After cutting the sub roadbed and splicing it together, we measured and cut risers. We then spent a considerable amount of time figuring out the grades, as Dalecarlia is a few inches higher than Georgetown on the layout. After a LOT of fiddling and experimenting, we got it figured out and permanently installed the risers. Last was cutting and installing Homasote over all of the Georgetown waterfront area (the plywood-covered sections.) It turns out I was shot one 28″ square piece, but thankfully Kelly has some extra at his house that he is going to give to me. Sweet! Here are a couple wrap up photos of what the layout currently looks like:

Dalecarlia on the left, down-grade to Georgetown at the end of the room, Georgetown is the Homasote section.
Standing at the other end of the room. Georgetown stretches out to the left.

Next steps are to do a bit of finishing on the Homasote and fasten it to the plywood base. I will also finish designing and building the bridge from the helix into the layout room, which will be a basic sheet of plywood and Masonite. I then need to empty out the room so I can get under the layout to cut holes and run bus cables. I need to do some work on the walls and figure out the backdrop corners as well as a few other things. A huge thanks to Kelly for pushing me today to get all of this done! The most progress I’ve made in a very long time.

Onward.

1951 Georgetown Aerial Images

While going through some old notes today I found a link to the USGS EarthExplorer website with the note “will want to create a login.” This puzzled me, so I went ahead and explored the site a bit. After creating a login (a somewhat involved process) I was able to access some pretty wonderful imagery. There are aerials going back to 1949 and some of them are full of tremendous detail that I enjoyed exploring. First up is a crop of the downtown Georgetown area:

Georgetown, DC. July 5, 1951. USGS image.

Let’s drill down a bit.

Georgetown, DC. July 5, 1951. USGS image.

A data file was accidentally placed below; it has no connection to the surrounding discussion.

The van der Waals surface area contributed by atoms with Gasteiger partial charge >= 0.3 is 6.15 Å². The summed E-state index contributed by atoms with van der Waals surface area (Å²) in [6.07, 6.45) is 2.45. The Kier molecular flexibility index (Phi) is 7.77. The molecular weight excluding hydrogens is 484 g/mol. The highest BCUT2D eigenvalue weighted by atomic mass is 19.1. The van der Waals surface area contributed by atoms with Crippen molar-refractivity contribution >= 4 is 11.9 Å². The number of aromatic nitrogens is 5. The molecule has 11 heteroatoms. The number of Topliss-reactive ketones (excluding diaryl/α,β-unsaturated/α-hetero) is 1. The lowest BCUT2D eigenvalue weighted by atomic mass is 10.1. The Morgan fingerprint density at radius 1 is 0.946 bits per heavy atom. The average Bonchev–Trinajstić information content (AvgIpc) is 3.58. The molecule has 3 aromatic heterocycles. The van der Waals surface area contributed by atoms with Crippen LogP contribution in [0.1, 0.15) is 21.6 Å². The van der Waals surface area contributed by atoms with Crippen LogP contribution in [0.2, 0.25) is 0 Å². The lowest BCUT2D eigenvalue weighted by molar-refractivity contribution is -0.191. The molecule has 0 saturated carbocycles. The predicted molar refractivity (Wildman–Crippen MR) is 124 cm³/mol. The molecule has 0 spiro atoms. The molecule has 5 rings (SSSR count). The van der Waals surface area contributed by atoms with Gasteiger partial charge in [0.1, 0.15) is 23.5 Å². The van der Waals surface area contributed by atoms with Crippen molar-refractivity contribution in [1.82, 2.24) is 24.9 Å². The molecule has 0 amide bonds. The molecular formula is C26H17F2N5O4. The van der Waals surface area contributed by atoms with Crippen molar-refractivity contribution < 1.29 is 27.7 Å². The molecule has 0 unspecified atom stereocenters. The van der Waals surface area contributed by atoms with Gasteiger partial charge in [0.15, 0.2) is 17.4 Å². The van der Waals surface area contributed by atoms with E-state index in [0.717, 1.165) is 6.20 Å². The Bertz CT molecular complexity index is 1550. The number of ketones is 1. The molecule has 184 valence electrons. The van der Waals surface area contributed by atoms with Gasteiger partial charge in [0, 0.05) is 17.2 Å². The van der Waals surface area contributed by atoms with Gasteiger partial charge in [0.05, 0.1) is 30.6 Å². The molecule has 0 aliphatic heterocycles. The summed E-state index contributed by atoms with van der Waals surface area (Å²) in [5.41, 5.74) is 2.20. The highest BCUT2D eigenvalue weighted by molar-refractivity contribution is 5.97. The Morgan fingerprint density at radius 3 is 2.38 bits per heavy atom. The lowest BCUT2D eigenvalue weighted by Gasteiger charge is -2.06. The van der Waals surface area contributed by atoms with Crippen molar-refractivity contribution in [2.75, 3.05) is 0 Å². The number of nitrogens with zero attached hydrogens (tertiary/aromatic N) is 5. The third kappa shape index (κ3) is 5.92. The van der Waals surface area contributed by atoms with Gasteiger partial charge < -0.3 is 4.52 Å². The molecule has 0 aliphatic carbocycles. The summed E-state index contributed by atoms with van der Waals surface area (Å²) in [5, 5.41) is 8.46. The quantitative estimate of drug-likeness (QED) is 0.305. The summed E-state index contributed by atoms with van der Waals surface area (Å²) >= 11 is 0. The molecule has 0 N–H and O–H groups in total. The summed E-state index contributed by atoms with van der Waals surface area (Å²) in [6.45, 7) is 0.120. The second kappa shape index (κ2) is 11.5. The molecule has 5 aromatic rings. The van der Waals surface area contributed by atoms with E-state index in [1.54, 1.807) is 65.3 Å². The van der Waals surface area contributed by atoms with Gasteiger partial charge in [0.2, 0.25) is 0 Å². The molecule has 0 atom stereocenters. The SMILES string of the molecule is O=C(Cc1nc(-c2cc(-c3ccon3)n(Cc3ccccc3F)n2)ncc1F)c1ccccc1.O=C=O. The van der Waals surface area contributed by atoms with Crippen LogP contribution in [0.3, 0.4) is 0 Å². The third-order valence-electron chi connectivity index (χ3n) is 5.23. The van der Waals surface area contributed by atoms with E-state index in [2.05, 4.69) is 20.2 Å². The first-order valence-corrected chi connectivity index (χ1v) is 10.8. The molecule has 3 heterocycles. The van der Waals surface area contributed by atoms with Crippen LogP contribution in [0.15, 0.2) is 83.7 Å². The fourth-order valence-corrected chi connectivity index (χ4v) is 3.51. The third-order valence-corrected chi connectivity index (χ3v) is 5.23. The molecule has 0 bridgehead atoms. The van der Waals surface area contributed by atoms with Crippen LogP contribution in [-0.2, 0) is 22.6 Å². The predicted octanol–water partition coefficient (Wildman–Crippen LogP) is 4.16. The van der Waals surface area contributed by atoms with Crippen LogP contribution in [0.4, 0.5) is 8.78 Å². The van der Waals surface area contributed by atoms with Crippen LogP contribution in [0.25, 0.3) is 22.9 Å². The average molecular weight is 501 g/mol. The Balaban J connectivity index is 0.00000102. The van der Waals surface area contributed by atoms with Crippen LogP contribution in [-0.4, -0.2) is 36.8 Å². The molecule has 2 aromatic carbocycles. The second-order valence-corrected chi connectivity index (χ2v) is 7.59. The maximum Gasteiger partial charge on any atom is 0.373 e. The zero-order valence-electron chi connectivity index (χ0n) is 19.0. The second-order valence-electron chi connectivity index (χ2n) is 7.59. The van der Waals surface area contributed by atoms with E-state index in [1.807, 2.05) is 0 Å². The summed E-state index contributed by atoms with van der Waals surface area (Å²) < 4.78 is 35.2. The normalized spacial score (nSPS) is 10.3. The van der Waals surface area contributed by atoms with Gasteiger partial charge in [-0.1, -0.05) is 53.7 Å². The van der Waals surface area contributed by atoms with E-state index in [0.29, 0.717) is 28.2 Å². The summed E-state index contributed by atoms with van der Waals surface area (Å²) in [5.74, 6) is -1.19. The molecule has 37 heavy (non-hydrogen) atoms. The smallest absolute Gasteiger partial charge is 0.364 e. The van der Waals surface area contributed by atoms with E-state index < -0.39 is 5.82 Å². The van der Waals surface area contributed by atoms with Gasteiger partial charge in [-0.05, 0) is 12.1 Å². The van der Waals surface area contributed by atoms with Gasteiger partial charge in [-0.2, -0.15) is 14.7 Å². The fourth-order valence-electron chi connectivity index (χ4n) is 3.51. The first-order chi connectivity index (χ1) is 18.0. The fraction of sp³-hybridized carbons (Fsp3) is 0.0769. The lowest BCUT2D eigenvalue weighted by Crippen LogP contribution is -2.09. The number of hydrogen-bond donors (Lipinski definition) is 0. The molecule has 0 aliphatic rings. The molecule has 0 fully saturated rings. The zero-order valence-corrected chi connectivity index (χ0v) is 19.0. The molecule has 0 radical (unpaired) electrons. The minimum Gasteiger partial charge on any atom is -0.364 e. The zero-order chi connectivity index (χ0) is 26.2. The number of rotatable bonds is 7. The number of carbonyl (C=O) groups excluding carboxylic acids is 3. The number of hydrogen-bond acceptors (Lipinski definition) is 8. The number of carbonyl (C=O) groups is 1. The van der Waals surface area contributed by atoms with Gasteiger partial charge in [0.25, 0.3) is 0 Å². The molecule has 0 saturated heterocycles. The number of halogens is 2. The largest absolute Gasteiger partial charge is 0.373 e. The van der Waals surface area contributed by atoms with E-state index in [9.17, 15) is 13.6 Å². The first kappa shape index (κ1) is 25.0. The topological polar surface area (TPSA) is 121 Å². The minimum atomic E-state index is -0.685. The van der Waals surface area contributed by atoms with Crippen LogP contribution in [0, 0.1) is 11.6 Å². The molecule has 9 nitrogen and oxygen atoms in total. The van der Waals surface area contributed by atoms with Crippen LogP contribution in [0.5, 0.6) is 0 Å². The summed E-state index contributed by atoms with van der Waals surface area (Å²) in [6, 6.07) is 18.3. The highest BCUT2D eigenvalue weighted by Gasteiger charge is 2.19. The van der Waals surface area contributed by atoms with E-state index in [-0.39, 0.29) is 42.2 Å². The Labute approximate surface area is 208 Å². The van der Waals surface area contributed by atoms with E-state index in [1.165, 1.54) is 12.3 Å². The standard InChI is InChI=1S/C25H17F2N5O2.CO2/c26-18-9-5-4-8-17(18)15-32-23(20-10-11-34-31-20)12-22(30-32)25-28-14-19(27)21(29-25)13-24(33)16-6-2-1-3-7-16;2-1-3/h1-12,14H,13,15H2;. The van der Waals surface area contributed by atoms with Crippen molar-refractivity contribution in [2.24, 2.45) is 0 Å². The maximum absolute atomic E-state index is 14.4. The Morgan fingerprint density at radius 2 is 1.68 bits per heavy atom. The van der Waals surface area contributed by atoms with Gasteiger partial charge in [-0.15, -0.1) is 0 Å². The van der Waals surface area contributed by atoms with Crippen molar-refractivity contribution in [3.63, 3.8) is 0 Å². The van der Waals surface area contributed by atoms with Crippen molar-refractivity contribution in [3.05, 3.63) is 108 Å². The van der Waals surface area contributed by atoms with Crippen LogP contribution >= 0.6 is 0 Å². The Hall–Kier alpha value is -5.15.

Starting on the east end of town, we see a relatively busy yard full of boxcars, covered hoppers and a gondola. The photo was taken in early July so it’s not surprising that there aren’t too many coal cars in the yard. The switching loco is visible at the top right next to the Whitehurst. Note the sharp shadows being cast. A fantastic view of the Smoot Sand & Gravel operation along with the cement vendors next door. It’s pretty incredible how many trucks they had! The idle power plant stands silent.

Georgetown, DC. July 5, 1951. USGS image.

On the north side of Whitehurst we get a closer look at some industries. To the right is the West Heating Plant and its large coal yard. Next is the diminutive King & Sons Coal, still in service, but not long for the world. Next door is the massive sprawling W. T. Galliher Lumber complex with its large storage yard. They were a major customer of the Branch up to near its end. Further left is the massive Rosslyn Steel shed, with a freight car on the siding leading into the plant. Note that about four years prior the massive cement silo structure which sat along that curved track had been removed. Next is the DC Incinerator and then Wisconsin Ave.

Georgetown, DC. July 5, 1951. USGS image.

Now we get a nice look at the “new yard” which is really packed! From my eyes, it looks like there’s ten carloads of gravel (or other aggregate) sitting in the yard along with many boxcars and at least one gondola. On the left side of the yard are the two old MoW cars which housed equipment. The Maloney Concrete batch plant was across the street. Several other industries are visible as we move further to the west.

Georgetown, DC. July 5, 1951. USGS image.

Finally, here’s the west end of the industrial area of town. Some great views of Lone Star cement, Key Bridge and all the layout of industries in this area. For sure all of these images will be indispensable when planning the Georgetown area of my model RR because this is pretty much exactly how I’d like to represent it! Very exciting to find this image set.

1936 Capitol Limited Passing Georgetown Jct

A recent eBay purchase. The caption on the back reads “B+O No. 6 “Capitol Limited” + P-1d 5038 4-6-2 Geo’town Jct, MD. 8:41AM 4-6-36 (all Pullman consist)” (Collection of Jay Williams & Big Four Graphics)

Capitol Limited thundering past Georgetown Junction.

The view is looking North, and the train is headed for Union Station, DC. It has just passed under Talbot Ave (seen in the background) and the westbound siding for the Georgetown Branch with a boxcar sitting on it. Visible just in front of the pilot is the turnout (and lantern signal) for the Georgetown Branch. Note that at this point the long siding that extended from Silver Spring all the way to the siding with the boxcar on it where it rejoined the Westbound main. A phone call box is visible to the right.

Rails at the Connecticut Ave Crossing Persist

A recent post by the Purple Line folks got me thinking about how much the Connecticut Ave crossing at Chevy Chase has changed in recent years. Here are a small collection of Google Map screenshots showing the conditions:

2023 – the new overhead bridge is up, but yet, the old rails still poke through the roadway in some places. Amazing.